by Dick Wolf
My rating: 4 of 5 stars
Dick Wolf, legendary TV producer of crime dramas like Miami Vice and the Law and Order franchise, makes his literary debut with The Intercept (William Morrow 2012). It is a high-concept thriller that will keep your brain churning, your mind guessing, and your fingers turning pages. Jeremy Fisk (an officer in NYPD’s intelligence-gathering arm) and his partner Krina Gersten help to debrief a would-be hijacker’s foiled attempt to crash a plane into New York’s Freedom Tower (now known as One World Trade Center). But where the FBI and other involved agencies are satisfied that the plot is ended, Fisk and Gersten believe the hijacking was merely a cog in a much larger engine, one that will reveal itself on July 4th, just days away.
I was of two minds before I read this book. On one hand, Wolf’s iconic Law And Order took an extreme leftward tilt years ago which drove me away (one my liberal friends probably see as realistic rather than extreme. I’m fine with that.). On the other mind, Jeremy Fisk–the protagonist of this story, is advertised as ‘a rule breaker with a sharp mind and flawless instincts’. What could be more appealing in a police drama character? Having read the story, I’ll read more. The plot is tightly woven, demands attention from the reader, and takes enough twists and turns I never think I’ve figured out what’s going to happen.
One writing strategy Wolf will probably change in future books: While there are many parts of screenwriting (such as for L&O) and novel writing that are the same, characterization is handled differently. In novels, we want to get to know the people who are making the action happen, get in their heads and see the world through their eyes, find out what motivates them so we can feel comfortable in the actions they take. Because a TV series is many novelettes played out over multiple months, character information can dribbled out little by little, and the viewer gets to know the main characters via many plot climaxes and lots of action. Wolf employed a TV series approach to characterization where he should have showed us the action through the characters’ eyes. At some points, I felt the story was being told in third person omniscient (a godlike-storytelling approach where we see the story through everyone’s eyes rather than just a few people’s). This is a valid method, but not one that gets the reader vested in either character or plot.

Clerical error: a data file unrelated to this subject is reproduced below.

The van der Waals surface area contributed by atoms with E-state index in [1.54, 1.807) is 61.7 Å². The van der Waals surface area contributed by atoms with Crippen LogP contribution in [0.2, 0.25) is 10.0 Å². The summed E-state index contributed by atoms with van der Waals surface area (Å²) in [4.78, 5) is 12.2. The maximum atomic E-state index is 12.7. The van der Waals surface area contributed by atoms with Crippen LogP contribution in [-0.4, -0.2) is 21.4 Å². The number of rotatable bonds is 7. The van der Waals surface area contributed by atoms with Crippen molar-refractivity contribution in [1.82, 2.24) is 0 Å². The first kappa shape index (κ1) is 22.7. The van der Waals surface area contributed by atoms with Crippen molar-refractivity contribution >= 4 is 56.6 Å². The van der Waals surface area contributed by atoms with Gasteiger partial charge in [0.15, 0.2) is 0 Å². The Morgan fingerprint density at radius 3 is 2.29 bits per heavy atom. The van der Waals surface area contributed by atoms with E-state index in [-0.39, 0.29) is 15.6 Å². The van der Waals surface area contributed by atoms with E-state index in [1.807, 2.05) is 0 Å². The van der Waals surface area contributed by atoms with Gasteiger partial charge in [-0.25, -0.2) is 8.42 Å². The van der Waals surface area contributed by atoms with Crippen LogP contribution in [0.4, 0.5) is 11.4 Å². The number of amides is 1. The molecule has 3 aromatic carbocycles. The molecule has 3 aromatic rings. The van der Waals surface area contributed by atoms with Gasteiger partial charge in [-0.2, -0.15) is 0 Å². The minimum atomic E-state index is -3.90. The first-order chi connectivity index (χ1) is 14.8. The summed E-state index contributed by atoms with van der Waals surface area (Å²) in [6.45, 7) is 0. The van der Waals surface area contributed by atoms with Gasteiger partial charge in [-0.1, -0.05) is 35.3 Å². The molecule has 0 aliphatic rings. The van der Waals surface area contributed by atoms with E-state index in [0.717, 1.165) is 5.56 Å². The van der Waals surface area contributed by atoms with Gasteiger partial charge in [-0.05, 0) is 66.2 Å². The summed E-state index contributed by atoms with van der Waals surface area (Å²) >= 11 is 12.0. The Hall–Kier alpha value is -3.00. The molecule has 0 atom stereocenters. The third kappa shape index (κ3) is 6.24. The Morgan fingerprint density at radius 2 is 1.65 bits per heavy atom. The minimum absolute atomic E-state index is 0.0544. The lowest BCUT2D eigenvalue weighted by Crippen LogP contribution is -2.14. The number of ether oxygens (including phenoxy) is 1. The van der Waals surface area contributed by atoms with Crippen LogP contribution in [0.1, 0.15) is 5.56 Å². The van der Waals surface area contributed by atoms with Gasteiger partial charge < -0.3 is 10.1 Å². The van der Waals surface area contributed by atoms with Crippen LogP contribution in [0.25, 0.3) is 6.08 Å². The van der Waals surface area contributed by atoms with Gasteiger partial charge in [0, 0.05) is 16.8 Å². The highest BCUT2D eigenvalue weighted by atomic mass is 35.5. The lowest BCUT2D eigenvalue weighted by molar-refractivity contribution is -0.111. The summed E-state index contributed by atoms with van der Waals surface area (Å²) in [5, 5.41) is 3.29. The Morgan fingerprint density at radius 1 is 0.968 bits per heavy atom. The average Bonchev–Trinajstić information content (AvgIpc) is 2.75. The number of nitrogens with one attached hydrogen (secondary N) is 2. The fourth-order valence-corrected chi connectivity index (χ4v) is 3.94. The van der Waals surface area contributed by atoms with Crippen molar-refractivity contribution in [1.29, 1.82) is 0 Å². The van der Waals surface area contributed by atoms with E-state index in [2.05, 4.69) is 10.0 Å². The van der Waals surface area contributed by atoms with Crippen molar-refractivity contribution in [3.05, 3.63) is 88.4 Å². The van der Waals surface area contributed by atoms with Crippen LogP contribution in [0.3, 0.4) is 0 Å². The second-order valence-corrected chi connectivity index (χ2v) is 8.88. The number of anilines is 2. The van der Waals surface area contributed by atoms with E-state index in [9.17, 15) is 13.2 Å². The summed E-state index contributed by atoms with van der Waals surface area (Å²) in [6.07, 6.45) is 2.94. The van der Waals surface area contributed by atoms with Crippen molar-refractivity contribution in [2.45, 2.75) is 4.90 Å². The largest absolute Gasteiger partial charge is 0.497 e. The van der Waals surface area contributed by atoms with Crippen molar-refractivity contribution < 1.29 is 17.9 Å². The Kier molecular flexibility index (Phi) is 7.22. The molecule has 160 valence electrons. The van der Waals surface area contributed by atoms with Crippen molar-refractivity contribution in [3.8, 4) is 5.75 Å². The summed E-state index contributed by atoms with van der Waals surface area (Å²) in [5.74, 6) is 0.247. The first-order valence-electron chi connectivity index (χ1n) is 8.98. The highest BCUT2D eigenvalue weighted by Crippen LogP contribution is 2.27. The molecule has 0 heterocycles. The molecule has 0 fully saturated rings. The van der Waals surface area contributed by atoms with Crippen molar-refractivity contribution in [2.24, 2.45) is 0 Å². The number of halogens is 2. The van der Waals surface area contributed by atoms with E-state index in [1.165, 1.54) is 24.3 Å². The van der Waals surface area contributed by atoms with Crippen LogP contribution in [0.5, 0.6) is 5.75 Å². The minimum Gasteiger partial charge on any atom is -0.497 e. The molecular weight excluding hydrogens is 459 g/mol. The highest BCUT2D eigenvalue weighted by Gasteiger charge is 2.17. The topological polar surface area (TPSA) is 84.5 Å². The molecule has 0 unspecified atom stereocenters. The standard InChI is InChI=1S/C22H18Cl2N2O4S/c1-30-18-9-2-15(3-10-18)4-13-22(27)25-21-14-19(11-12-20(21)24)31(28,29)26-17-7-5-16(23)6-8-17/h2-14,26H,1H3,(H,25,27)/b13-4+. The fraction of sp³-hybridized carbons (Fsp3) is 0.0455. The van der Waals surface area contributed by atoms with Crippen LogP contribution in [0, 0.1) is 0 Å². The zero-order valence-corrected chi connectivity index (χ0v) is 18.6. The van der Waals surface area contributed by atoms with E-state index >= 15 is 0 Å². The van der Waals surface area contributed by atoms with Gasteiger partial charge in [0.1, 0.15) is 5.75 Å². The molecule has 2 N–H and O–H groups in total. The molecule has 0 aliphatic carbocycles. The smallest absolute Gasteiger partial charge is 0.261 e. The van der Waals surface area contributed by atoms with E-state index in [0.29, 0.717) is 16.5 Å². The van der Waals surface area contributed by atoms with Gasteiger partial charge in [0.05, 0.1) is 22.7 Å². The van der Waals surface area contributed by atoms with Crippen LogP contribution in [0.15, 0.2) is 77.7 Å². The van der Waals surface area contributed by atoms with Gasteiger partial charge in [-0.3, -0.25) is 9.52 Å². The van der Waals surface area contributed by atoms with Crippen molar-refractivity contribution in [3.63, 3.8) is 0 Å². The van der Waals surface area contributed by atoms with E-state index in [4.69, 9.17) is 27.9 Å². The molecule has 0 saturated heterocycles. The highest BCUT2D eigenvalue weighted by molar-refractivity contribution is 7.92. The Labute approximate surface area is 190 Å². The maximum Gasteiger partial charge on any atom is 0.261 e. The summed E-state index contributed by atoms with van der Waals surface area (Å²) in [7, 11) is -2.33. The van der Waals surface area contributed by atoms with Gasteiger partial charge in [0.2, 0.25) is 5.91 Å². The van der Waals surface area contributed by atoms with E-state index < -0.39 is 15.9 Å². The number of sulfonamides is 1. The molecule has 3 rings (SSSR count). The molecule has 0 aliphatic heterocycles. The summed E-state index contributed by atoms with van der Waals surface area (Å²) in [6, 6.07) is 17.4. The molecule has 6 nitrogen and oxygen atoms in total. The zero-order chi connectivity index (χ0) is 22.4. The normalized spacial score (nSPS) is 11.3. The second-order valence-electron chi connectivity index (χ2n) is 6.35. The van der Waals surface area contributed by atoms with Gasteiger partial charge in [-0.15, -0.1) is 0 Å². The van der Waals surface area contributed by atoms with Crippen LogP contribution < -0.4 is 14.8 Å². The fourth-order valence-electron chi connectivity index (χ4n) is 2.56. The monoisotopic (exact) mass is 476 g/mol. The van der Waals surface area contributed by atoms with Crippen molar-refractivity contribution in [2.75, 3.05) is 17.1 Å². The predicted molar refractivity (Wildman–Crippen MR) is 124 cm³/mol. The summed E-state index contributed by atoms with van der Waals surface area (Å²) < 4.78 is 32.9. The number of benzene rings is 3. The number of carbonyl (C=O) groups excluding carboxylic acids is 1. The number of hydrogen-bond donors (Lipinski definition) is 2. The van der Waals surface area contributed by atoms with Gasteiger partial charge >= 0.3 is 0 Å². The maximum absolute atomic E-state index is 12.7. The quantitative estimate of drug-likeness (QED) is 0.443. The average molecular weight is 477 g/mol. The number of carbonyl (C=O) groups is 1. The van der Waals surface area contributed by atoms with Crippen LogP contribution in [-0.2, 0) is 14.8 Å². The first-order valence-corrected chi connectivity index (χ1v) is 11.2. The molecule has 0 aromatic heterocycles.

Spoiler: Mr. Wolf did something that crime/thriller writers know is dangerous: He killed off one of the two main characters. I as reader had invested a lot of time getting to know this character, saw her/him as critical to the plot and an asset to the storyline. Her/his death cut a hole in the story’s fabric and in my emotional attachment to the novel.
With a few more books under his writer’s pen, dick Wolf will mature into an outstanding author . I hope this is a series so I can see where this fascinating main character ends up, after the tragic loss of a partner.
Jacqui Murray is the author of the popular Building a Midshipman, the story of her daughter’s journey from high school to United States Naval Academy. She is webmaster for six blogs, an Amazon Vine Voice book reviewer, a columnist for Examiner.com, Editorial Review Board member for Journal for Computing Teachers, Cisco guest blog,Technology in Education featured blogger, IMS tech expert, and a bi-weekly contributor to Write Anything. In her free time, she is editor of a K-6 technology curriculum, K-8 keyboard curriculum, creator of two technology training books for middle school and six ebooks on technology in education. Currently, she’s editing a thriller that should be out to publishers next summer. Contact Jacqui at her writing office or her tech lab, Ask a Tech Teacher.